If you’re watching the CONCACAF Gold Cup, the regional championship for national teams in North America, Central America and the Caribbean, you probably did a double take after seeing Qatar in action.
Qatar, of course, plays in the Asian region and is the reigning Asian champion after winning that continental title in 2019. But as the tiny Persian Gulf nation (population near three million) gets set to host the 2022 FIFA World Cup, it’s trying every way possible to get its national team the best competition it can find in the hope it can have a good showing next year.
The Qataris’ Gold Cup participation fits that plan.
How did the Qatar get into the Gold Cup?
The soccer governing bodies in the Asian and CONCACAF regions formed a working strategic partnership in 2018 to support the growth of soccer in both parts of the world.
It was an agreement that contemplated competitive opportunities, among other things. The two regions have also committed to referee exchanges and sharing best practices around the hosting of the World Cup. Qatar hosts the event in 2022, followed by the USA, Canada and Mexico in 2026.
As part of that arrangement, Qatar was invited to participate in the 2021 and 2023 Gold Cup tournaments. It won’t hurt that Qatar’s invitation has also led to Qatar Airways joining on as a multi-year tournament sponsor.
And it makes great sense for the Qataris, who have been on a world tour in recent years as they get set to put their best foot forward as World Cup hosts.
Why is Qatar playing in the Gold Cup?
Qatar is serious about getting games against quality opponents.
As 2022 World Cup host, Qatar automatically earns a berth to the event, but it’s still playing in Asian World Cup qualifying matches since those games also double as 2023 Asian championship qualifiers.
In addition, it’s participating as a “shadow” team in Group A of European World Cup qualifying, just so it can get games against European competition. Qatar’s matches are considered friendlies and they don’t count in that group’s standings, but Qatar has fared well so far: beating both Luxembourg and Azerbaijan, and tying the Republic of Ireland (highlights below) earlier this year.
And this summer, in addition to the Gold Cup, Qatar was scheduled to play in the South American championship for national teams, the 2021 Copa America, but it withdrew earlier this year due to an apparent scheduling conflict. Qatar had already participated in the 2019 Copa America, where it played Paraguay (2-2 draw), Argentina (2-0 loss) and Colombia (1-0 loss) in the group stage.
Gold Cup guest invites not unprecedented
Special guest teams at international competitions is not a new practice in global soccer. CONMEBOL, the South American soccer body, regularly invited Mexico to its Copa America and the USA participated in the Copa America in 1993, 1995, 2007 and 2016, advancing to the semis on two occasions (1995, 2016).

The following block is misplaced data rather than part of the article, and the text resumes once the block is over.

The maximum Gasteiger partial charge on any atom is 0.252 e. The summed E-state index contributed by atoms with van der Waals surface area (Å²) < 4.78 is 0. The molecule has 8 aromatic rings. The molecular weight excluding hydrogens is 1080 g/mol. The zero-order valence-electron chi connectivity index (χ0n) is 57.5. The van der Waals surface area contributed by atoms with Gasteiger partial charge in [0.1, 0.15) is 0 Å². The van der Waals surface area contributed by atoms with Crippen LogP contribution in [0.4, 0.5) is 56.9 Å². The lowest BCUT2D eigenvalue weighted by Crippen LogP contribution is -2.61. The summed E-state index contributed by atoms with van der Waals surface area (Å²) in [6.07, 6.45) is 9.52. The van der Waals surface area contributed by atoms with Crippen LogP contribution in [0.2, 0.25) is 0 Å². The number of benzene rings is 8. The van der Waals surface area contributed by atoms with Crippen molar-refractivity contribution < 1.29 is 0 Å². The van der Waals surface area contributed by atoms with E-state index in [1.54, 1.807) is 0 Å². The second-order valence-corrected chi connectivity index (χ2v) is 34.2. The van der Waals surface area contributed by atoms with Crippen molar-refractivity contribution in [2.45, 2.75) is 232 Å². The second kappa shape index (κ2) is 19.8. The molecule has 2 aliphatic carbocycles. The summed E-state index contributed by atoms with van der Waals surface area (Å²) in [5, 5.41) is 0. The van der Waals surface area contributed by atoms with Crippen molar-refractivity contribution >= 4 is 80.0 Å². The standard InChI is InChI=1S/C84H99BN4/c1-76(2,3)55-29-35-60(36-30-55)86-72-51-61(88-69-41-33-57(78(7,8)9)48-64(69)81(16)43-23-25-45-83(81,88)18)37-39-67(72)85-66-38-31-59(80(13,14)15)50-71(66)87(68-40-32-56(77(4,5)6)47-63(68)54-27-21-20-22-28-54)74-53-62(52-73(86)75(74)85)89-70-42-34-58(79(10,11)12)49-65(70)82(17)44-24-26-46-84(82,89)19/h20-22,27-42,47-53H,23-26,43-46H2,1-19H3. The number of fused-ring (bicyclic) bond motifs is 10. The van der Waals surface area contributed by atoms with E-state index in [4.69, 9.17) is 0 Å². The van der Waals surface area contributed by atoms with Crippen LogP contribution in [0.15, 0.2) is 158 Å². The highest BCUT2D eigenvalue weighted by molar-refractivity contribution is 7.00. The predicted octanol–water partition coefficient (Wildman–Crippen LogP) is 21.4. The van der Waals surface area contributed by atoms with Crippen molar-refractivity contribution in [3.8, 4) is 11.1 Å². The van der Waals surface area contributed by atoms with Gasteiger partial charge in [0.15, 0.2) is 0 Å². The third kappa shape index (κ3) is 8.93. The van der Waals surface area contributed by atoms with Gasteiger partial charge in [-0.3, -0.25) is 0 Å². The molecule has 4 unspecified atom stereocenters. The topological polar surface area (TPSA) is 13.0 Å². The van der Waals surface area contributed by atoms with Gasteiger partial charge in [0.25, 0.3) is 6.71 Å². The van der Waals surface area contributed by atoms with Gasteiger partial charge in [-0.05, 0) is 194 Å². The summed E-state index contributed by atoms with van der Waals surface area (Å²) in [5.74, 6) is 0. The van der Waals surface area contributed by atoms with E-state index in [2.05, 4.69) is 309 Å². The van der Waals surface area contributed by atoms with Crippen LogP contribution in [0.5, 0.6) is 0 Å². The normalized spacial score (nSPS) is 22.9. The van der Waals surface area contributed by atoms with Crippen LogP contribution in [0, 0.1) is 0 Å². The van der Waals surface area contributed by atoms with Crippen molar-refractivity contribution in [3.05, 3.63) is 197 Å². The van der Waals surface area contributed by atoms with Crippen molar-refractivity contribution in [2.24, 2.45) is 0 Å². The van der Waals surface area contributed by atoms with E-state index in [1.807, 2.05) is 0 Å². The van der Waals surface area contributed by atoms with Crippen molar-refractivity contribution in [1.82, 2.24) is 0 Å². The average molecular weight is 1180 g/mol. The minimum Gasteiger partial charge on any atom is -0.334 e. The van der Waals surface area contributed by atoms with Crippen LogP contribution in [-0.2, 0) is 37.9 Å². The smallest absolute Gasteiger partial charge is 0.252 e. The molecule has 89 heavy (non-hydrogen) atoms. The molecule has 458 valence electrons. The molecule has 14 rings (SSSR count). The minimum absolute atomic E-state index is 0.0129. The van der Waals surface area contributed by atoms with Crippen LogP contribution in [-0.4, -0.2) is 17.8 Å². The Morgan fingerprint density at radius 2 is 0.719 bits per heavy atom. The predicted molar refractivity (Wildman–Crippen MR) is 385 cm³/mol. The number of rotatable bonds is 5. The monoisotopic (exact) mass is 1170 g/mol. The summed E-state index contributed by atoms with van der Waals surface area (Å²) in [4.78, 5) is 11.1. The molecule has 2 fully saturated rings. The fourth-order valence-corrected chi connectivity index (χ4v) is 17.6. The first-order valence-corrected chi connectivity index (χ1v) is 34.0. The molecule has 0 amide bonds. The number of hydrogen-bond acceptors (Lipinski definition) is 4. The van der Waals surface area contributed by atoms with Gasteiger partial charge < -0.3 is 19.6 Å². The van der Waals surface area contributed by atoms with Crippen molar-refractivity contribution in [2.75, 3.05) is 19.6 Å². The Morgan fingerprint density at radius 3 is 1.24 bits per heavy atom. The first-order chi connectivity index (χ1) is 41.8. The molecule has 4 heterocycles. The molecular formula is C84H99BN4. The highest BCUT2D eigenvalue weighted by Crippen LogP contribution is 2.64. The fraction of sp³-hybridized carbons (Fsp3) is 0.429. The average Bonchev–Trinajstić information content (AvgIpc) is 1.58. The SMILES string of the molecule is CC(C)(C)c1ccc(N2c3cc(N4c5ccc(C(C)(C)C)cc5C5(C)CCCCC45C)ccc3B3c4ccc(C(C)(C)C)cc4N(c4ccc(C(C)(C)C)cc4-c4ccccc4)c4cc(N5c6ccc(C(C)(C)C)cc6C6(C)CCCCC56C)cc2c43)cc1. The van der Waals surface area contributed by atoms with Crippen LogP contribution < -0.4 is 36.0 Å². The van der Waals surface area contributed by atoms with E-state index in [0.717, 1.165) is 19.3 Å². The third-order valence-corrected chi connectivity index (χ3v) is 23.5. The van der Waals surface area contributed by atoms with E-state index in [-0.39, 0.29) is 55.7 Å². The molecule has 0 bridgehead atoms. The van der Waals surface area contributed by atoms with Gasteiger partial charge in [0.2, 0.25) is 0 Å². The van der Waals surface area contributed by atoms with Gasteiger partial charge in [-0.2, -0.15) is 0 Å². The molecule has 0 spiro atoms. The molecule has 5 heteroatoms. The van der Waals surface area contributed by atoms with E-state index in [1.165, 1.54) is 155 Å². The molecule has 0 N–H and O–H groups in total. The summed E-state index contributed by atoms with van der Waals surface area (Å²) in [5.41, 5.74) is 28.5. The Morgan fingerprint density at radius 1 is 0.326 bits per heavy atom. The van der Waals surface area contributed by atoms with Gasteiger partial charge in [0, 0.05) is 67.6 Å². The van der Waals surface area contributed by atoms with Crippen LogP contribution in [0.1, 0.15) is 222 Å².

CONCACAF has invited teams in the past to help boost the level of world-class competition at the Gold Cup and provide quality opposition for its teams, and it started with one of the best out there: Brazil got an invite to three Gold Cup tournaments in 1996 (second place), 1998 (third place) and 2003 (second place). Other Gold Cup invitees have included Colombia, Peru, Ecuador, South Africa and South Korea.
But with the quality of its national teams improving considerably, CONCACAF moved away from the practice after 2005 and Qatar’s invitation has been the first one since then.
Gold Cup all-time guest teams
- 1996: Brazil
- 1998: Brazil
- 2000: Colombia, Peru, South Korea
- 2002: Ecuador, South Korea
- 2003: Brazil, Colombia
- 2005: South Africa, Colombia
Qatar’s schedule at the Gold Cup
Qatar, coached by Spaniard Felix Sanchez, will be playing its group stage matches in Houston against Panama (July 13), Grenada (July 17) and Honduras (July 20).
Qatar’s No. 58 world ranking is the fifth-best in the 16-team Gold Cup. Its standout players include captain Hassan Al-Haydos (above), forward Almoez Ali, who was top scorer at the 2019 Asian Championship, and up-and-coming winger Akram Afif.
There’s no doubt that Qatar, still unbeaten in 2021, will have ambitions to advance out of the group stage and perhaps make a deep run. If Qatar can finish as one of the top two teams from its group, it would advance to face a Group A opponent in the Gold Cup quarterfinals: one of Mexico, El Salvador, Guatemala or Trinidad & Tobago. Qatar already beat El Salvador in a friendly in the leadup to the Gold Cup.
It would probably be considered a success if the Asian champs can advance far enough to get a game against regional powers Mexico or the USA, potential opponents at the 2022 World Cup. If the matches help Qatar, they will also be useful to the CONCACAF teams that might have to face the Qataris down the line.
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